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Photograph: Matthew Spevack/Museum of the Moving ImageMuseum of the Moving ImageThis Queens museum is devoted to technology both old (arcade consoles, film projectors) and new (animated GIFs). One of its hidden exhibits straddles the two: For “DVD Dead Drop,” an ongoing installation curated by German artist Aram Bartholl, visitors insert a DVD-R into a slot in the exterior of Moving Image’s building, and about 15 minutes later, the disc is returned with a piece of digital art burned onto it. More than 200 visitors have taken part in the program since it launched last August. “The purpose of it is to be secret,” explains Jason Eppink, associate curator of digital media. 36-01 35th Ave at 37th St, Astoria, Queens (718-777-6888, movingimage.us)
Photograph: Caroline Voagen NelsonThe Slipper RoomWhen this downtown staple reopened last fall, most of its amenities were brand-new; but a few items from the old club remain. “Our mascot, Howdy Buddha—a statue with the head of Howdy Doody and the body of Buddha—was with us at the old Slipper Room, and it felt like the new theater wasn’t finished until he was brought in and installed on a shelf over the bar,” says club owner and creative director James Habacker. “Along with his wingman, Bruce Lee, he has been a talisman of good luck for the place.” 167 Orchard St at Stanton St (212-253-7246, slipperroom.com)
Photograph: Camille A FernandezThe Bell HouseGiven its location—on a slightly desolate block not too far from the Gowanus Canal—it’s fitting that one of this venue’s secrets concerns a ghost sighting. “Our cleaning crew sometimes reports sounds coming from the catwalk,” notes Andrew Templar, one of the co-owners, referring to the main room’s mezzanine. “I heard it through someone who heard it through someone else that people have on occasion seen a little girl watching shows from the upper catwalk, sitting just past the railing.” 149 7th St between Second and Third Aves, Gowanus, Brooklyn (718-643-6510, thebellhouseny.com)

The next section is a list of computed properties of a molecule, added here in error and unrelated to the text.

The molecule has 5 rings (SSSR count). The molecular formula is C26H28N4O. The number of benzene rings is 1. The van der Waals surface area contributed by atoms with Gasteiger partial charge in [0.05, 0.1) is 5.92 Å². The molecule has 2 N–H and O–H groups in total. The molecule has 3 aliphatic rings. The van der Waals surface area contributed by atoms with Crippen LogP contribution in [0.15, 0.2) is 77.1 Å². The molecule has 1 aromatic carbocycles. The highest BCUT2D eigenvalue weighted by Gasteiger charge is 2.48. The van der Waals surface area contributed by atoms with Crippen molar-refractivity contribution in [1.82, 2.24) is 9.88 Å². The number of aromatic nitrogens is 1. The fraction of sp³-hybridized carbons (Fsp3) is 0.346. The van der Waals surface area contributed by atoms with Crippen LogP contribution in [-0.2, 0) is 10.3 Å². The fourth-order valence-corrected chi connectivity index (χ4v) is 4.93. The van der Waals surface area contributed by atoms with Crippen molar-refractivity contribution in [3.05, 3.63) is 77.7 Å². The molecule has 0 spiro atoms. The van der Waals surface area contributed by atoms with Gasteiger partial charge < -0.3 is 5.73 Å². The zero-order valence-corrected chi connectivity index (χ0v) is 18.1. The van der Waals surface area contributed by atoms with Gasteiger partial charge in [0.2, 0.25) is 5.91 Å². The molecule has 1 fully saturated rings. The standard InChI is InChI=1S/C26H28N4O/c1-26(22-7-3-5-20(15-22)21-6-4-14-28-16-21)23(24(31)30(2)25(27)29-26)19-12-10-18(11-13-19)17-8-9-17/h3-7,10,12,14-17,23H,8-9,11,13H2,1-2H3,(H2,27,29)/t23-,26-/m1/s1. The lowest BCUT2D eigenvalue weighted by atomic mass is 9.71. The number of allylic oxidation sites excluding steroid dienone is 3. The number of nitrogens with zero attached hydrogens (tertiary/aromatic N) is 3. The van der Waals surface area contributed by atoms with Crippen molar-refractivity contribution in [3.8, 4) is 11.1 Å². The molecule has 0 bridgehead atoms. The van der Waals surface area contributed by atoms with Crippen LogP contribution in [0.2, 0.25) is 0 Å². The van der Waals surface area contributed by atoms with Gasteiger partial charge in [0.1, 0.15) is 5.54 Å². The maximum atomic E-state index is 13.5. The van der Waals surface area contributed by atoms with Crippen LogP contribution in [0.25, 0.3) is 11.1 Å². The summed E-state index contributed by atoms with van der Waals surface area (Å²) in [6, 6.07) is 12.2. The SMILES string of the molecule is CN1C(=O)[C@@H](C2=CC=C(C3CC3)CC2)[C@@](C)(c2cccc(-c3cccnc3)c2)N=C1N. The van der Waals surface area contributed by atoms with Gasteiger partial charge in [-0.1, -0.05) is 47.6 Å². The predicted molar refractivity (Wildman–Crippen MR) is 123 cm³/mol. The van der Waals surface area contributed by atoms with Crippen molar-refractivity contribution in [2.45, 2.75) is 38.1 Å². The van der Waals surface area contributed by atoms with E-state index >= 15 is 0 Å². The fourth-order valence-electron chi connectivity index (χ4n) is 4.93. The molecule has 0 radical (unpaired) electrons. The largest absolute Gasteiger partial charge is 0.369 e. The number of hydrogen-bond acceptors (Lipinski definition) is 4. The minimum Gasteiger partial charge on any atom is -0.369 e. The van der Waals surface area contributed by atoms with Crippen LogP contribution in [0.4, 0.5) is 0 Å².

Photograph: Camille A FernandezCity Reliquary MuseumOne of the Brooklyn institution’s prized possessions is a bust of Theodore Roosevelt, whose NYC bona fides are solid: He was the only U.S. President born in the city. “[It’s] a plaster cast sculpted by the world-renowned Czech artist Joseph Kratina,” says museum founder Dave Herman. “[He] lived and worked in Brooklyn during the 1910s and is the great-grandfather of the City Reliquary’s first resident geologist, Nik Sokol.” 370 Metropolitan Ave at Havemeyer St, Williamsburg, Brooklyn (718-782-4842, cityreliquary.org)
Photograph: Ned WitrogenBrooklyn Academy of MusicWhen a venue has been around for 150 years, it’s bound to harbor some interesting secrets—and the venerable Brooklyn Academy of Music, founded in 1861, has more than its fair share. For example, the building now known as the BAM Harvey Theater (named after Harvey Lichtenstein, the organization’s former president) opened in 1904 as the Majestic Theater and operated at various points as a legit performance space, a vaudeville show palace and a movie house specializing in porn. It was abandoned in 1968 and reopened as part of the cultural organization in 1987. Other BAM buildings hold their own salacious secrets: Allegedly, during a performance at the Howard Gilman Opera House, legendary dancer Isadora Duncan stormed offstage after getting into a drunken tiff with a musical director. BAM Harvey Theater, 651 Fulton St between Ashland and Rockwell Pls, Fort Greene, Brooklyn • BAM Howard Gilman Opera House, 30 Lafayette Ave between Ashland Pl and St. Felix St, Fort Greene, Brooklyn • 718-636-4100, bam.org
Secret New York: New York’s hidden attractions and museums
Get the scoop on secret exhibits, ghost sightings and more at these cool New York museums and attractions.
Time Out New York spends a lot of time telling readers about cool New York City venues like the Bell House in Gowanus, Brooklyn; the Museum of the Moving Image in Queens; and Williamsburg, Brooklyn's City Reliquary Museum; now we’ve uncovered the secrets of these New York attractions.